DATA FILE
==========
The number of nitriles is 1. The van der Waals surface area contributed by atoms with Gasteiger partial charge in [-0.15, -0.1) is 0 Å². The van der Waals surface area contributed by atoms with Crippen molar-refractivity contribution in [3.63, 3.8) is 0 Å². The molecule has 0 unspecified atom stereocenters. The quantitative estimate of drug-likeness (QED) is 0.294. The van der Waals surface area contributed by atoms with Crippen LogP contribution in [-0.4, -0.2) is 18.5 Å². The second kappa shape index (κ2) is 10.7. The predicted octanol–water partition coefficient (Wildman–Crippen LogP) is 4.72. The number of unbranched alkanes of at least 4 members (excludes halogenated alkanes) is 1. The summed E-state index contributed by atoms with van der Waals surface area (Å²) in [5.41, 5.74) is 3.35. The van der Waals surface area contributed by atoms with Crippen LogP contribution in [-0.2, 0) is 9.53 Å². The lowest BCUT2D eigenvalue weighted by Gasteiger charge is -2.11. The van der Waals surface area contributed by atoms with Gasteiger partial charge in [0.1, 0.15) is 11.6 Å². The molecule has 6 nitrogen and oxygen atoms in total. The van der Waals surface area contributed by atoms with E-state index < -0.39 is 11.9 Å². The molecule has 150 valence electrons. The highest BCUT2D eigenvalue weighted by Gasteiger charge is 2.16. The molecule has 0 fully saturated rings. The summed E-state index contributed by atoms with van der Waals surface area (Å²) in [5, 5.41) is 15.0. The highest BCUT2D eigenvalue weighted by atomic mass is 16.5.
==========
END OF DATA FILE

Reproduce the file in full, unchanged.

The number of nitriles is 1. The van der Waals surface area contributed by atoms with Gasteiger partial charge in [-0.15, -0.1) is 0 Å². The van der Waals surface area contributed by atoms with Crippen molar-refractivity contribution in [3.63, 3.8) is 0 Å². The molecule has 0 unspecified atom stereocenters. The quantitative estimate of drug-likeness (QED) is 0.294. The van der Waals surface area contributed by atoms with Crippen LogP contribution in [-0.4, -0.2) is 18.5 Å². The second kappa shape index (κ2) is 10.7. The predicted octanol–water partition coefficient (Wildman–Crippen LogP) is 4.72. The number of unbranched alkanes of at least 4 members (excludes halogenated alkanes) is 1. The summed E-state index contributed by atoms with van der Waals surface area (Å²) in [5.41, 5.74) is 3.35. The van der Waals surface area contributed by atoms with Crippen LogP contribution in [-0.2, 0) is 9.53 Å². The lowest BCUT2D eigenvalue weighted by Gasteiger charge is -2.11. The van der Waals surface area contributed by atoms with Gasteiger partial charge in [0.1, 0.15) is 11.6 Å². The molecule has 6 nitrogen and oxygen atoms in total. The van der Waals surface area contributed by atoms with E-state index < -0.39 is 11.9 Å². The molecule has 150 valence electrons. The highest BCUT2D eigenvalue weighted by Gasteiger charge is 2.16. The molecule has 0 fully saturated rings. The summed E-state index contributed by atoms with van der Waals surface area (Å²) in [5, 5.41) is 15.0. The highest BCUT2D eigenvalue weighted by atomic mass is 16.5.